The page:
Abstract – “What is it that I expect from my teacher?” I discuss the fact that naivety when learning can be a good thing. However, gradual guidance towards independence and criticism is essential. So that eventually – at university – educators don’t have to focus any more on teaching you how to learn something but instead show you how to actually do something useful with it. I will explain this by evaluating my view on the teacher’s role from primary school to university.

PDF Version: Why I Go To College – From an engineer’s perspective

The evolution from naivety to comprehension.

Thomas Goossens 18 May 2012, Leuven, Belgium
Engineering student computer science at University of Leuven (2nd bach)

Note to the reader:
Everything I write is my opinion.  Because of the perspective I’ve written this text in, you might think I’m trying to act like everything I say is a fact. But I cannot emphasize enough that everything you will read is how I think about it.

1. Primary Class:  Basic learning

Encourage to start learning

In primary class, during your first real educative learning steps you are still quite naïve. Which I believe is a really good thing. At such early phase in life it might be essential to be somewhat naive. It opens opportunities to learn what “grown ups” tell you at a high rate. It’s at this early stage in life children are taught how grown ups see and understand the world and what they believe to be the “truth”.
Most of the time during this period you will see your teacher as a very smart person who knows everything . Which in some way is true compared to your current knowledge about the world.

What I’m implying here is that young children, by being naive, can be encouraged to learn from someone who they believe to be very intelligent. In this phase you just absorb anything that is thrown at you. Most of the time not asking whether there is more that you are taught. Or even less, what you can actually do with it.

Don’t get me wrong here, I’m not mocking primary school teachers here. In contrary, I’m emphasizing how important their job is. They somehow need children to start wanting to learn and it is therefore essential that those teachers make a good example for those kids. Because in many ways it is going to determine who they’ll become. It is therefore their duty to make you believe that they know everything so that pupils are encouraged to listen to them and hence learn.

So in many ways a primary school teacher is a guide that tells you anything you need to know and you just accept that he knows what he is talking about.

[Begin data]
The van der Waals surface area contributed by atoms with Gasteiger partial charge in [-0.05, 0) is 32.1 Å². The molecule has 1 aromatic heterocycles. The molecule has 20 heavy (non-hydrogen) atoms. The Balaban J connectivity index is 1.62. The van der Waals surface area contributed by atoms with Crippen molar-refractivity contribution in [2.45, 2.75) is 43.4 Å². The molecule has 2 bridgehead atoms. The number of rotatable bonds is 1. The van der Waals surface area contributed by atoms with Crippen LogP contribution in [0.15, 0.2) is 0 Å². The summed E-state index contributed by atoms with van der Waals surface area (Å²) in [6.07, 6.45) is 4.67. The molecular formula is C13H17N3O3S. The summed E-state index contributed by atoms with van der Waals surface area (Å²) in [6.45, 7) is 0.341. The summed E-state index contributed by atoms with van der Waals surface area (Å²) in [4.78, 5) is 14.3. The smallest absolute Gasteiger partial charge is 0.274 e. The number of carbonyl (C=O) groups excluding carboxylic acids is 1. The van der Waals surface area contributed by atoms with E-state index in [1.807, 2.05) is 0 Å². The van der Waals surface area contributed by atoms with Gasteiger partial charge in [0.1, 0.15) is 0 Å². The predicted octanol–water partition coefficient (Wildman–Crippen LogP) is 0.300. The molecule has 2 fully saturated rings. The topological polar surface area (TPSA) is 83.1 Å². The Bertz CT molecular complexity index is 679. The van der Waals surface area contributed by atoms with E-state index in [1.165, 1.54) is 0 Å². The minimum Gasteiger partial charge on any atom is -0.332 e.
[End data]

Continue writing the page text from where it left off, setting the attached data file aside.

2. Secondary Class:  Basic thinking and improved learning

Encourage to keep learning and start thinking
During this secondary period a lot changes, gradually. During your first two years, mostly you might still be quite naive. But as time progresses you probably will encounter situations where the teacher fails to meet your expectations.

During third grade I once got into a discussion with my teacher of biology. She told me that water was in every way essential for life to exist. And I just couldn’t agree with that. I said, ok yes, we need water here on earth, but why can’t it be different elsewhere? I was really amazed by this ignorance.

And you might start to wonder why that is. “Aren’t teachers supposed to know everything?” , “How come, that I, know something that my teacher doesn’t?”.

It’s during this phase that you might begin to develop some criticism. It’s kind of a next stage in learning. The more you ask yourself questions about what the teacher just told you, the more you will learn to think.

The major difference  here with primary school is that now, you should be gradually guided to being less and less naive. And more and more become independent. It is now the duty of the teacher to encourage criticism.

Any teacher that wants you to just accept everything he tells you, should just find another job or start a new religion.

I have to be careful with what I just said about “encouraging” criticism. I do not mean that suddenly pupils must be told that everything they hear must be criticized by them. What I do mean is that they should be trained to deduce for themselves why something can be true. And that only when they are unable to do this themselves then start questioning the credibility of the information. A good interpretation of this is the fact that people ask questions.

It’s at this school that you will hopefully find out what you really like and what you might want to become when you are a “grown up”. It is very important that you have people you can look up to. Sometimes thinking “I would like to be more like him”.

In general I had some really good teachers and most of them I respected a lot.

During my last year I had a math teacher I really admired, and I still do. He was able to make math very interesting and explain it in a profound way. Even though I now know things he doesn’t, he still makes an example to me. In fact, he is one of the main reasons I chose to become an engineer.